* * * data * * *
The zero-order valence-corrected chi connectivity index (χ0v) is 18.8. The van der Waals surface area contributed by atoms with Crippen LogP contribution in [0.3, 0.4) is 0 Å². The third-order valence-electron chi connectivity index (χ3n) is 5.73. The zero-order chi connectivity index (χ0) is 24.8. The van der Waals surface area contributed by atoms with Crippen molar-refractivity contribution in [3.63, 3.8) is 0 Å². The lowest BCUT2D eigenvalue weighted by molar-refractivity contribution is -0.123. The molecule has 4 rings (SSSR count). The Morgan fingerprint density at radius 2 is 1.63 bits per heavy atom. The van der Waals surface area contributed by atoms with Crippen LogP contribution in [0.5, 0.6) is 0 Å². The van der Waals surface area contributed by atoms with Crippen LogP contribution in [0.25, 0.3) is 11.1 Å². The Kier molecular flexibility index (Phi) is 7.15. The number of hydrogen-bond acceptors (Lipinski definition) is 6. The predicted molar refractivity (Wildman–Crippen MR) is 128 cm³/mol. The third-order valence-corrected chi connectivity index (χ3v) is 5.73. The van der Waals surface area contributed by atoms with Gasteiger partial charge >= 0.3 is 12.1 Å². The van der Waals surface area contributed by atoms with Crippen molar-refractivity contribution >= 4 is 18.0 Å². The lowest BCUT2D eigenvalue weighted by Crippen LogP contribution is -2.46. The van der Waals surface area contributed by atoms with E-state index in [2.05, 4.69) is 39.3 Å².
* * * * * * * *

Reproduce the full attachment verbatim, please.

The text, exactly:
The zero-order valence-corrected chi connectivity index (χ0v) is 18.8. The van der Waals surface area contributed by atoms with Crippen LogP contribution in [0.3, 0.4) is 0 Å². The third-order valence-electron chi connectivity index (χ3n) is 5.73. The zero-order chi connectivity index (χ0) is 24.8. The van der Waals surface area contributed by atoms with Crippen molar-refractivity contribution in [3.63, 3.8) is 0 Å². The lowest BCUT2D eigenvalue weighted by molar-refractivity contribution is -0.123. The molecule has 4 rings (SSSR count). The Morgan fingerprint density at radius 2 is 1.63 bits per heavy atom. The van der Waals surface area contributed by atoms with Crippen LogP contribution in [0.5, 0.6) is 0 Å². The van der Waals surface area contributed by atoms with Crippen LogP contribution in [0.25, 0.3) is 11.1 Å². The Kier molecular flexibility index (Phi) is 7.15. The number of hydrogen-bond acceptors (Lipinski definition) is 6. The predicted molar refractivity (Wildman–Crippen MR) is 128 cm³/mol. The third-order valence-corrected chi connectivity index (χ3v) is 5.73. The van der Waals surface area contributed by atoms with Gasteiger partial charge >= 0.3 is 12.1 Å². The van der Waals surface area contributed by atoms with Crippen molar-refractivity contribution >= 4 is 18.0 Å². The lowest BCUT2D eigenvalue weighted by Crippen LogP contribution is -2.46. The van der Waals surface area contributed by atoms with E-state index in [2.05, 4.69) is 39.3 Å².